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THERE are moments in the life of any nation which come to be seen, in the fullness of time, as utterly crucial to that country’s development and its future direction.

And it is only with the benefit of two or three decades of historical hindsight that we are able to ­properly look back and see these moments for what they were – pivotal ­staging posts, junctions at which paths to ­alternative futures stretched out ­before us; The path taken – and the path not taken.

I believe we are now at just such a moment in Scotland’s history. And it is essential we take the right path.

Politicians always insist that the current election they are facing is the most important there has ever been. But I truly believe that is the case right now. This Holyrood election has the potential to shape our country’s future for decades, and generations, to come.

This contest is the first time ­people have had the chance to cast their votes in a Scottish Parliament ­election since the all-consuming chaos of Brexit, and the first since its chief cheerleader, Boris Johnson, ­became Prime Minister.

Both of these facts are significant – Brexit because, both in its practical effects and in the way it was carried out, has utterly shattered both the idea of the UK that was voted on in 2014 and the notion of the UK as ­being in any serious way a partnership of equals.

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Let’s not forget, England and Wales voted for Brexit and have got Brexit, Northern Ireland voted remain and has been able to retain its EU status for trade purposes. Scotland voted ­remain, and by a margin more ­decisive than any other nation, and has effectively been told to lump it.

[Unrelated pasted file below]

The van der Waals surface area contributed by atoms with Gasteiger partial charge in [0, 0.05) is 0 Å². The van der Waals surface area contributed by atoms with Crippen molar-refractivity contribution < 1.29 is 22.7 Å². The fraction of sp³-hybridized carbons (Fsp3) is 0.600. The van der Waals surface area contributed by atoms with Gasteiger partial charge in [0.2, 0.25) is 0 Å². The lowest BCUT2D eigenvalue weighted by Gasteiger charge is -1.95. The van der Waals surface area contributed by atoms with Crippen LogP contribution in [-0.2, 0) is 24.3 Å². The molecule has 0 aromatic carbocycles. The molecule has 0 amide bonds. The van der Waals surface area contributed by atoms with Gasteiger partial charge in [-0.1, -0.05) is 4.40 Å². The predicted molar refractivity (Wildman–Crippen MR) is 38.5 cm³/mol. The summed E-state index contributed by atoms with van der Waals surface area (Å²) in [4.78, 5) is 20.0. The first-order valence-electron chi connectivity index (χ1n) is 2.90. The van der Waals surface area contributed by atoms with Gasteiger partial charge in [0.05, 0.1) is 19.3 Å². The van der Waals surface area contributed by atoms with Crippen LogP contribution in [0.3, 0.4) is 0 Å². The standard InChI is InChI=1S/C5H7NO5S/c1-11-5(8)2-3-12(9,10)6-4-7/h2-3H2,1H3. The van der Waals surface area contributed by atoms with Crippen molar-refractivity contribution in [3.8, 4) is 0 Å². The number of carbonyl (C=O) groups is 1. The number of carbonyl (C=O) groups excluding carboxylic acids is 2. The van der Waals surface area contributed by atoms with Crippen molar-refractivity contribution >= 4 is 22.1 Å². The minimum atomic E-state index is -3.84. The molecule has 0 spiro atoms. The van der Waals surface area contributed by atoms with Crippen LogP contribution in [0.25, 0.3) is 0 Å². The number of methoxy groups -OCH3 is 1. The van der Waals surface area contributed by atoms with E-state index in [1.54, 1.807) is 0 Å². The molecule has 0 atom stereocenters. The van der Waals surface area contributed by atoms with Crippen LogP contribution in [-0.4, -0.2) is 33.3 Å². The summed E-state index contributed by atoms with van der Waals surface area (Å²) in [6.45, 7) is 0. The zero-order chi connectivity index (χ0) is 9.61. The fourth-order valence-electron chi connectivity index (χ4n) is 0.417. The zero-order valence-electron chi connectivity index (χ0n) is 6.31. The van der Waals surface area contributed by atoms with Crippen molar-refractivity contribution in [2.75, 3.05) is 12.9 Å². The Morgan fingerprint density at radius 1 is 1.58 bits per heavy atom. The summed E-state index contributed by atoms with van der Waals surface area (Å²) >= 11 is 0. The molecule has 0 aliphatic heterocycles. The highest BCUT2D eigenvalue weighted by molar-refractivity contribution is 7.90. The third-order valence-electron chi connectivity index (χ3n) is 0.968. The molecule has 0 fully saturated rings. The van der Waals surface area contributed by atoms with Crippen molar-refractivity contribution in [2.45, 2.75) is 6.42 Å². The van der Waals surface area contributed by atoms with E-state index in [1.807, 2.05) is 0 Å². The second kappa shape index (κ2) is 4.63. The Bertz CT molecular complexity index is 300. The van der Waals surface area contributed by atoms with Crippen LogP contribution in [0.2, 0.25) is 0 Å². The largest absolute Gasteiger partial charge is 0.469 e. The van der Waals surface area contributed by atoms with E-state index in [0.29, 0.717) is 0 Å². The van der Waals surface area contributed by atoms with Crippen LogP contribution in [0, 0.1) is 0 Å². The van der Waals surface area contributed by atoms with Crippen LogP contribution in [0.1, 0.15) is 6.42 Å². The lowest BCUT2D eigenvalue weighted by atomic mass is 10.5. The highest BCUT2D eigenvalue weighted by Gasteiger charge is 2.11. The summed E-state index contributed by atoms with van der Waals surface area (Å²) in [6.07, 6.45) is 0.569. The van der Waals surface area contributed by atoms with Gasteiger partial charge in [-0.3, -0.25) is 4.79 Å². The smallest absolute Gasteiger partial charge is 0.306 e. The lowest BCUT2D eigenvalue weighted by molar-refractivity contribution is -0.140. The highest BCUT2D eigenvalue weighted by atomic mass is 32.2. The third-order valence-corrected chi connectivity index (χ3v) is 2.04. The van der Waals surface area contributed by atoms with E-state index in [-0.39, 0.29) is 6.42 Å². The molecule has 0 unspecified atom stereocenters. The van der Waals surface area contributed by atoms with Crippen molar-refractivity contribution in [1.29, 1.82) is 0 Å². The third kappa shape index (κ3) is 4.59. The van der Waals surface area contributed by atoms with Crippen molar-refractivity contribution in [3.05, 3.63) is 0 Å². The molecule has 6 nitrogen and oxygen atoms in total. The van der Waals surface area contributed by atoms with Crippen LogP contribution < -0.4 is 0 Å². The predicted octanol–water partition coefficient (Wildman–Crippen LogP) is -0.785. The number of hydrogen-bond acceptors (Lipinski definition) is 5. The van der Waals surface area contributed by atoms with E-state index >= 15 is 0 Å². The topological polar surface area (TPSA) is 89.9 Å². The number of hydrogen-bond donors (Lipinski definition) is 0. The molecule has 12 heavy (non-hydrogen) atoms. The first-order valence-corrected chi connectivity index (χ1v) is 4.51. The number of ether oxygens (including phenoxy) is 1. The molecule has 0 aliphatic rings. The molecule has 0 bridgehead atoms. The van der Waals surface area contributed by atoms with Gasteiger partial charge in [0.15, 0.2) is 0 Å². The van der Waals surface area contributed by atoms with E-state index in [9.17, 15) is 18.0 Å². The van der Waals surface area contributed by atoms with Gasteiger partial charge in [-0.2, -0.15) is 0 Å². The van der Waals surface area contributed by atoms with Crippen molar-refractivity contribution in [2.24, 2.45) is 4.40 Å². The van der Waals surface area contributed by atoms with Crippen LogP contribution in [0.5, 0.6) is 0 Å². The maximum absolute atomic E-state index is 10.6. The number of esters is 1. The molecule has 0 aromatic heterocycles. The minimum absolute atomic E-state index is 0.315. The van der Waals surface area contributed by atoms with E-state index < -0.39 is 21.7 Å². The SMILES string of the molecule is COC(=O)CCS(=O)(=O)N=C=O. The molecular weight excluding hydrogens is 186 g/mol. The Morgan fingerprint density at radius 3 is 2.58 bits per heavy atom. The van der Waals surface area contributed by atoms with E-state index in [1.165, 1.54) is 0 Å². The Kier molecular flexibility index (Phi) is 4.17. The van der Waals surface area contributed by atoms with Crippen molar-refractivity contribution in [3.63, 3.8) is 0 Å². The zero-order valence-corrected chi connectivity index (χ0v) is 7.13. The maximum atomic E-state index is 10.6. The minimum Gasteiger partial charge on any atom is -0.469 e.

Johnson’s elevation to Number 10 is significant too because, in the shape and character of the ­government he leads, we see undoubtedly the most hostile administration to Scotland’s interests in modern times – in its own way just as bad as anything in the Thatcher or Major years.

The Tories’ aggressive bid to strip Holyrood of powers and to ­trample over devolved competence is ­unprecedented. One of its latest ­manifestations is the threat to block new laws on protecting children’s rights – legislation we will defend ­vigorously.

In almost every move it makes, the Johnson government is ­proving itself antithetical to the values, ­interests and priorities of most people ­living in Scotland. While Holyrood passes laws to safeguard children, ­Westminster promises extra billions for nuclear weapons.

Never has the phrase “Bairns, not Bombs” seemed more apposite.

This election is most ­immediately about the need to steer the ­country safely through the rest of the ­pandemic. But it is also about the longer-term job of rebuilding and ­recovery that is needed, and who is best placed to lead that.

I believe we need independence in order to effect the kind of sustained and sustainable recovery which is vital, and that is why I believe there should be a referendum within the first half of the next parliamentary term.